Aleks Krotoski also looked back at the recent past, when she was a user of the BL reading rooms in the days before laptops were permitted in them. Back then she said she used the web mainly for information about her favourite band, Pulp, but now the web allows her to access nearly everything she needs for her work. Her own research interest concerns what this change means for the research process, and this is the question that the exhibition is intended to probe. How has our relationship with knowledge changed? What do researchers assume when they use technology? Echoing Lynne Brindley, Aleks stated that the exhibition provides a vision of the future, not necessarily the vision of the future, and it asks whether the researcher of the future has a place within a bricks and mortar library. See Aleks’ blog for more words of wisdom from her.
The final brief speech, and formal opening, was made by Andrew Miller, the chair of the House of Commons Select Committee on Science & Technology. He said he has had a busy week, not least through being the first male guest blogger on the UK Resource Centre blog. He praised the way that libraries have changed, mentioning how public libraries are changing to try and inspire young people, and he cast an envious eye over some of the technology on show in the exhibition. He noted the high level of anxiety over what the government’s imminent Comprehensive Spending Review would have in store, but he emphasised the need for Libraries, Universities and Research Institutes to link together to support innovative research. As I type that I am not altogether sure what it means in practice, but I like the sound of it and I was pleased to see Andrew Miller, an influential MP, at an event like this so it seems mean to quibble.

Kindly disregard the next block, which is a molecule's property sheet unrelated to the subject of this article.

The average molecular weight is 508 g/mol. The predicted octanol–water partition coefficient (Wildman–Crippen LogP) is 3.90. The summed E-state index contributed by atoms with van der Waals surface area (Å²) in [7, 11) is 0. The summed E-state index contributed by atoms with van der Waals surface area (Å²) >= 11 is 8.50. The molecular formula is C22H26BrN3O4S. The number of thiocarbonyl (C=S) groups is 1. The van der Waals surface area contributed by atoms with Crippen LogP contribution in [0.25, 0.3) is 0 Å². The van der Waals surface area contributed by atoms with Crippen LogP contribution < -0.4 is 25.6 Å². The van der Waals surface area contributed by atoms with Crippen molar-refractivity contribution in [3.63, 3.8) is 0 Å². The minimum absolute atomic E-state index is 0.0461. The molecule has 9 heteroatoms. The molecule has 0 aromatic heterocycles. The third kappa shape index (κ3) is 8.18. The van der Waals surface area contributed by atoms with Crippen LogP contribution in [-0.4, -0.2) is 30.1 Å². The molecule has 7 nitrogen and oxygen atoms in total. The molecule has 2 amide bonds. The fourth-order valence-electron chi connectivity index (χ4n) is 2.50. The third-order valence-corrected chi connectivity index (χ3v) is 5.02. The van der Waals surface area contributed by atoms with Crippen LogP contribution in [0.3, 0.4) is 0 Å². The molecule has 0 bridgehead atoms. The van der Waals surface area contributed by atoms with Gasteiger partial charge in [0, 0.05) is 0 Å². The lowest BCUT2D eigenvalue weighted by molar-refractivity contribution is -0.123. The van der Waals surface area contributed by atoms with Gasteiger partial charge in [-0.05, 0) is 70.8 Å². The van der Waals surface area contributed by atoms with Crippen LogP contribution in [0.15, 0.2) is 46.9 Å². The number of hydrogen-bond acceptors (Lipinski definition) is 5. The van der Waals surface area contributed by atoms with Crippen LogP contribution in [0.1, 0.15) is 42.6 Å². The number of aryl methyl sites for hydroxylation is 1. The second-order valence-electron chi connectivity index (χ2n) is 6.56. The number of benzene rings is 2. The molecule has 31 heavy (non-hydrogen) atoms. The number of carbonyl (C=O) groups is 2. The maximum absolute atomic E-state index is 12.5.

The exhibition’s press release spoke about it examining

the way that people interact with never-seen-before tools, thought-provoking content and futuristic design

and providing

clues to how research is changing and what researchers want to experience from the library of the future.

Created to encourage engagement and debate, researchers will be able to physically interact with tools such as Sony’s 360-degree Autostereoscopic Display, a Microsoft Surface Table and HP/Haworth interactive pods as well as view all the content and tools online.